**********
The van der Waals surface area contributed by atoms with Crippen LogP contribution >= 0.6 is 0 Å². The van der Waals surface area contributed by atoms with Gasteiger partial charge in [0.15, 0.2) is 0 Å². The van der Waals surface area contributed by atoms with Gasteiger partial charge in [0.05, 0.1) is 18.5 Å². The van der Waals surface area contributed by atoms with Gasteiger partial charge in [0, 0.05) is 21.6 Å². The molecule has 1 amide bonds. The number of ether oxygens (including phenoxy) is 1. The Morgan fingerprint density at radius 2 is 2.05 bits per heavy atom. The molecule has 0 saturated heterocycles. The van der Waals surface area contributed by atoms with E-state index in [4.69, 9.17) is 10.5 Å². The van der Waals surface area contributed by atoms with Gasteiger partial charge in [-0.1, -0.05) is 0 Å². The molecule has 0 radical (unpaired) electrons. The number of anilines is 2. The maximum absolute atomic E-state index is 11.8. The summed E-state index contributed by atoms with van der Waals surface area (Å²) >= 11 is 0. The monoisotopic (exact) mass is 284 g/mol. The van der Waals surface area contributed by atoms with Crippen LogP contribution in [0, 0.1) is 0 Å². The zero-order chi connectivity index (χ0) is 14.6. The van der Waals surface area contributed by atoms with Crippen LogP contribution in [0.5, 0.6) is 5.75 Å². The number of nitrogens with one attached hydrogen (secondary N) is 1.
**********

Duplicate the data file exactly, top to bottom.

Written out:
The van der Waals surface area contributed by atoms with Crippen LogP contribution >= 0.6 is 0 Å². The van der Waals surface area contributed by atoms with Gasteiger partial charge in [0.15, 0.2) is 0 Å². The van der Waals surface area contributed by atoms with Gasteiger partial charge in [0.05, 0.1) is 18.5 Å². The van der Waals surface area contributed by atoms with Gasteiger partial charge in [0, 0.05) is 21.6 Å². The molecule has 1 amide bonds. The number of ether oxygens (including phenoxy) is 1. The Morgan fingerprint density at radius 2 is 2.05 bits per heavy atom. The molecule has 0 saturated heterocycles. The van der Waals surface area contributed by atoms with E-state index in [4.69, 9.17) is 10.5 Å². The van der Waals surface area contributed by atoms with Gasteiger partial charge in [-0.1, -0.05) is 0 Å². The molecule has 0 radical (unpaired) electrons. The number of anilines is 2. The maximum absolute atomic E-state index is 11.8. The summed E-state index contributed by atoms with van der Waals surface area (Å²) >= 11 is 0. The monoisotopic (exact) mass is 284 g/mol. The van der Waals surface area contributed by atoms with Crippen LogP contribution in [0, 0.1) is 0 Å². The zero-order chi connectivity index (χ0) is 14.6. The van der Waals surface area contributed by atoms with Crippen LogP contribution in [0.5, 0.6) is 5.75 Å². The number of nitrogens with one attached hydrogen (secondary N) is 1.